The case method was born out of research, teaching and consultancy activities at Harvard Business School. Over the years, case programmes have been established at both Harvard Business School and the Kennedy School of Government. The experience accumulated by tutors and teachers is shared through the publication of short papers that discuss the various pedagogical approaches to case method teaching (see, for example, Boehrer, 1995; Shapiro, 1994). The classical case method has three main components: the case itself, the students’ preparation for the case, and the discussion that takes place in the classroom.
Cases are stories about situations in which individuals or groups must make a decision or solve a problem. Cases supply students with information, but not analysis. Although many cases are drawn from real events in which decisions have been made and the outcome is known, most do not describe the decision itself, leaving students with the task of determining what the correct course of action would be. Case method teaching is a form of discussion teaching in which students prepare a case, either individually or in groups, and then seek collectively through in-class discussion to discover a solution to the problem presented by the case.
Unlike problem sets, cases do not set the problem out in clear steps; nor do they lead to a single correct answer. Unlike examples used in lectures, textbooks or scholarly articles used for discussions, cases contain facts and description but no analysis. The story in the case can be told in narrative form, with numerical data, charts or graphs, with maps or other illustrations, or with a combination of all these techniques.
Newspapers and magazine articles, insofar as they chronicle events without presenting analysis, can effectively be used as cases. This is true even for articles describing a policy decision or an action that has already been made, as long as they do not provide an analysis of the decision-making process itself. Cases can often be composed of a number of newspaper articles, particularly if they present different points of views about a single issue. For the inexperienced lecturer, approaching case method for the first time, newspaper articles (or newsclips) on a particular case can be effectively used as the first step towards the gradual development of an in-depth and comprehensive account of the case. This ‘progressive’ approach to the use of case studies will be discussed in more detail later in the chapter.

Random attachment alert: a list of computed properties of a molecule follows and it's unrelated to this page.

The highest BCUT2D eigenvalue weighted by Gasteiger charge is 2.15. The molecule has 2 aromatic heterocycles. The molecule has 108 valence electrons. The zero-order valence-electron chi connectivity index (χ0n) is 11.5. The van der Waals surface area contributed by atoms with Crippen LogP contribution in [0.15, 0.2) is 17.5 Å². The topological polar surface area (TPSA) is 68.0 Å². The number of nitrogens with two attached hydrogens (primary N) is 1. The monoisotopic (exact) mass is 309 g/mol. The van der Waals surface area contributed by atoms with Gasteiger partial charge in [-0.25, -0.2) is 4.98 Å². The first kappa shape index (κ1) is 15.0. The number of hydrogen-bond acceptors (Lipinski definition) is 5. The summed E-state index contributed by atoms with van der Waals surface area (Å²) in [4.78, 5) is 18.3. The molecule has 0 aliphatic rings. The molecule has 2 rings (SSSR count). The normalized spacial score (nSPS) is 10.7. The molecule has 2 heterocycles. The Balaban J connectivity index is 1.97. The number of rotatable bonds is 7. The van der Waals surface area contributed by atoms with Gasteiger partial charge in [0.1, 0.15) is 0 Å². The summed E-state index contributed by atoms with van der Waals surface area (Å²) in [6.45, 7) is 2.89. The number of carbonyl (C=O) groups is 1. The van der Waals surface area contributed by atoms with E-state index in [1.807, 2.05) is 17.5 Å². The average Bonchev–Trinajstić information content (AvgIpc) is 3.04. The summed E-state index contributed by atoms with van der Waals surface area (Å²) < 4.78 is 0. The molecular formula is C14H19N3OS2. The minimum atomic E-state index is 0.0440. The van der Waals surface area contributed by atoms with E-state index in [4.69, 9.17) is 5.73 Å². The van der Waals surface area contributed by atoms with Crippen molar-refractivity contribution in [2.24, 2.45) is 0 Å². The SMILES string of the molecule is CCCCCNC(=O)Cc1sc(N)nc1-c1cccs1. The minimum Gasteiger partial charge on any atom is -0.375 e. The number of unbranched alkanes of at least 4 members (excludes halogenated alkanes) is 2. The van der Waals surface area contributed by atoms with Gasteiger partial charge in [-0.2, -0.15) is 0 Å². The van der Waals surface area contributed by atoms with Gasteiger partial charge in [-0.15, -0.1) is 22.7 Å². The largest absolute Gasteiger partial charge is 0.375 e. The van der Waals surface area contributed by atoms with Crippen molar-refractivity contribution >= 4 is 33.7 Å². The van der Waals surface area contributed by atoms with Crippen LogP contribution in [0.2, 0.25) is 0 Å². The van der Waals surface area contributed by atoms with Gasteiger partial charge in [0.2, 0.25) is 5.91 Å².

The success of the case study method is critically dependent upon student preparation. Students must come to class well versed in the facts of the case and prepared to provide an analysis of these facts. In the early stages of a module, it is usually helpful to provide students with study questions to guide their preparation, including questions aimed at focusing attention and questions that help them to begin the analytical process. These questions generally ask students to think about the relationships between the facts and events described in the case.
The in-class discussion, the core of case method teaching, is flexible enough to accommodate a variety of different strategies for involving students. Role playing, for example, heightens the identification of students with actors in the case. Students may be organised into groups as a means of building consensus or of sharpening conflict. Students might prepare the case within a group or form groups more spontaneously during the course of discussion. Individual or group presentations can be the starting point of the discussion.